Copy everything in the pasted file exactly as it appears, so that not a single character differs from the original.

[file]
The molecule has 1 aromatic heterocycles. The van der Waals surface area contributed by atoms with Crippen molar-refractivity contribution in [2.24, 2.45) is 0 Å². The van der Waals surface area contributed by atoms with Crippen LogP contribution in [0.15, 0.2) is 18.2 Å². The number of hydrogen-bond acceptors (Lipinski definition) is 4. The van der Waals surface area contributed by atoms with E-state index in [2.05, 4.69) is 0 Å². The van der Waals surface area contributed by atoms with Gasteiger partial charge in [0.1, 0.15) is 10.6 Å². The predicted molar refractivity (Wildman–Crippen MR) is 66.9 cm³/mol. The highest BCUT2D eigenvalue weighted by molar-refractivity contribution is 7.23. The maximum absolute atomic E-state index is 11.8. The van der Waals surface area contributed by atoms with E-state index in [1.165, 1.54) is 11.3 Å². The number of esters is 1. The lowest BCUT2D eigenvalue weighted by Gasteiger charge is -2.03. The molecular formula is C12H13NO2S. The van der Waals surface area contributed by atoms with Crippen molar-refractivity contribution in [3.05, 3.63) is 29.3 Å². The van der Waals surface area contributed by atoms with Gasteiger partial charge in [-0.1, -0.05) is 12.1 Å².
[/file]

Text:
The molecule has 1 aromatic heterocycles. The van der Waals surface area contributed by atoms with Crippen molar-refractivity contribution in [2.24, 2.45) is 0 Å². The van der Waals surface area contributed by atoms with Crippen LogP contribution in [0.15, 0.2) is 18.2 Å². The number of hydrogen-bond acceptors (Lipinski definition) is 4. The van der Waals surface area contributed by atoms with E-state index in [2.05, 4.69) is 0 Å². The van der Waals surface area contributed by atoms with Gasteiger partial charge in [0.1, 0.15) is 10.6 Å². The predicted molar refractivity (Wildman–Crippen MR) is 66.9 cm³/mol. The highest BCUT2D eigenvalue weighted by molar-refractivity contribution is 7.23. The maximum absolute atomic E-state index is 11.8. The van der Waals surface area contributed by atoms with E-state index in [1.165, 1.54) is 11.3 Å². The number of esters is 1. The lowest BCUT2D eigenvalue weighted by Gasteiger charge is -2.03. The molecular formula is C12H13NO2S. The van der Waals surface area contributed by atoms with Crippen molar-refractivity contribution in [3.05, 3.63) is 29.3 Å². The van der Waals surface area contributed by atoms with Gasteiger partial charge in [-0.1, -0.05) is 12.1 Å².